It is hard to believe that almost one week has passed since our entire group joined together for the first time in front of Howe. I'm currently sitting at the dinner table of the Whistling Bird, listening to new friends chat about nothing important in particular, watching the remnants of our bonfire blaze into the evening, and smiling to myself because I know I could not have asked for a better week.
As a blogger scheduled to write towards the latter end of the week, I guess it might be expected of me to share my "watershed" moment, or that particular instance during the week that summarized my entire experience. Although I like to get to the point, I don't think I can pinpoint one moment that can truly sum up my experience. This week was filled with laughter, with sweat (A LOT OF IT), with thought-provoking discussion, and with warmth. It was characterized by the zinc that lined the roof of the dining pavilion at Church Hill primary school and the green paint that now lies atop the newly finished netball court at Pedro Plains. With a week packed to the very top with memories, it is impossible for me to remain terse when talking about a pinnacle moment.
So instead of remaining to the point, I want to challenge myself to be vocal, loud, and excited about my experiences when I get back to the United States and Stevens campus. As a first-time GSI-er last year, I talked about the trip to my close friends, to my family, and to co-workers who wondered where the hell I got so much sunburn from. This time is different. It is my responsibility to go home and to encourage others to come to Jamaica with this program. Or, if not Jamaica, read about the Carribean. Read about the history of racism, read about Chiquita, read about WHY it is so hard to find more than 5 gallons of a particular paint at any hardware store in a particular part of Jamaica. I was (and am) privileged enough to travel to Jamaica with this outstanding group of individuals, and now it is time for me to share my knowledge with the world, however small my "world" may be.
If there is something to talk about more in depth, it would definitely be about the incredible group of people I served with over the week. It is funny how I don't even recall seeing some of my fellow GSI-ers on campus over the past two years, and now, I think I've gained several new friends! To Andrew (Dad), Popper, Monica, J-Pluymers, Cristian, Caroline, Allie, Jane (Keeper of the Keys), Ryan Cole & Tocci, Kelly, Zach, Julia, Corinne, Melanie, Thea, and Momma Kaye, you are what makes this trip what it is. Not only have we slathered countless ounces of suntan lotion on each other and ensured that we were all staying hydrated in the hot Jamaican sun, but we have also shared our privileges, repainted a beautiful school in Negril, and released our hopes for the future into the sky on small paper lanterns with each other. It has been an honor and a privilege getting to know you more on a personal level. We put in an enormous amount of work between the two school sites this past week, and it is due solely to all of our eagerness, excitement, and enthusiasm (how bout THAT alliteration).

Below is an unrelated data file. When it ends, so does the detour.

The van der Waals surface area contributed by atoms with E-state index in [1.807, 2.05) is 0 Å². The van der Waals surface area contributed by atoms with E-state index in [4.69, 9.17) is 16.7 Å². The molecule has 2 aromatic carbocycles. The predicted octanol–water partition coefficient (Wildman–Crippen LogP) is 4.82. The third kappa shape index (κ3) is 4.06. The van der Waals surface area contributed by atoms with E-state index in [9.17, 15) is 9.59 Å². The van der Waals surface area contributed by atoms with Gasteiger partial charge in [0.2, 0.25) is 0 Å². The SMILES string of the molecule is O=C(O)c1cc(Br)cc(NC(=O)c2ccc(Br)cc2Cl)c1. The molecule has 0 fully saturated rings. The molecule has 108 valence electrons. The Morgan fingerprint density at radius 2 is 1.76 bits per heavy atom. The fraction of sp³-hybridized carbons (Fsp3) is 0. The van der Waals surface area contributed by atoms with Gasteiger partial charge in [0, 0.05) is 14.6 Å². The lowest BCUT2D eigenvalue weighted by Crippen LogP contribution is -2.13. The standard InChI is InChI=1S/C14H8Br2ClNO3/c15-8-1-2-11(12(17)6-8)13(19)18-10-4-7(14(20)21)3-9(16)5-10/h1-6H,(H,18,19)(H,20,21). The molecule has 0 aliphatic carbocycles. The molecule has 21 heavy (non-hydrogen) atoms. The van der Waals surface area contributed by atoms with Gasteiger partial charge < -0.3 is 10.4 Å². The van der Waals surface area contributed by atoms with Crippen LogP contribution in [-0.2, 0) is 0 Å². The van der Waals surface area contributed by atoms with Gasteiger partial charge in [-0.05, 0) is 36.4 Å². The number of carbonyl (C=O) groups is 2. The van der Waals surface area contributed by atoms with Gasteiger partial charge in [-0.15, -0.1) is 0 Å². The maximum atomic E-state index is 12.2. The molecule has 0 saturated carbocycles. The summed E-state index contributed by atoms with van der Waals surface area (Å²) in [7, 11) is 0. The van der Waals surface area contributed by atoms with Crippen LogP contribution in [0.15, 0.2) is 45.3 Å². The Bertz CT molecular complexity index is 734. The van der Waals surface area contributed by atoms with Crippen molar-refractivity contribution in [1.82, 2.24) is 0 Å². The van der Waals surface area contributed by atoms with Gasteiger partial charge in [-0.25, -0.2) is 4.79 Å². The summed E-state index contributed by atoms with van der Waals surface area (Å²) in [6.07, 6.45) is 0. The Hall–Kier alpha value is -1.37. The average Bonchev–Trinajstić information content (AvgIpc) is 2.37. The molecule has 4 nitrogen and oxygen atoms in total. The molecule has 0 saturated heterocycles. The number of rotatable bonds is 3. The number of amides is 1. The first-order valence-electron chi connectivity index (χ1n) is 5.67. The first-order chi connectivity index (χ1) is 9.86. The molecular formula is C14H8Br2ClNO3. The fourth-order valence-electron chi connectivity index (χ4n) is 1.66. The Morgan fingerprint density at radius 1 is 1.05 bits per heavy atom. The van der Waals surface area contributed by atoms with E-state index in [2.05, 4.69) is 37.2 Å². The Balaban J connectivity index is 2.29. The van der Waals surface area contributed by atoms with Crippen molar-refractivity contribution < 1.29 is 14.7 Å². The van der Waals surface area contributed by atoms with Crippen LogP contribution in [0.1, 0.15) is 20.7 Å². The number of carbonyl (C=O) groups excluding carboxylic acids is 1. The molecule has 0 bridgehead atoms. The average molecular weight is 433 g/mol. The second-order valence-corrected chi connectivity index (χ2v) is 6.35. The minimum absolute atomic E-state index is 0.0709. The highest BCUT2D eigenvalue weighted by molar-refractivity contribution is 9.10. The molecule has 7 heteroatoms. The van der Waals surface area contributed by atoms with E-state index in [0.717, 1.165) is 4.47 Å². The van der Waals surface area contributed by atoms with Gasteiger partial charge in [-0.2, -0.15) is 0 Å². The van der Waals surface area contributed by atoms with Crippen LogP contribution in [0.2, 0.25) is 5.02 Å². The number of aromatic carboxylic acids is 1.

I would be remiss if I did not make a small shout out to Thea and Momma Kaye. Thea, thank you for picking a wonderful cohort this year. You have such a knack for these kinds of things, and there is no other individual I'd rather have as a leader than you. Momma Kaye--your willingness and readiness to serve your friends in Jamaica is inspiring. I hope I find my passion just as you have found yours here in Jamaica.
Last but not least, thank you to Jamaica. You are a beautiful country filled with hospitality and an unwavering spirit. You have had your fair share of struggles over the years, but you continue to remain. I will be back to serve you just as you have served me.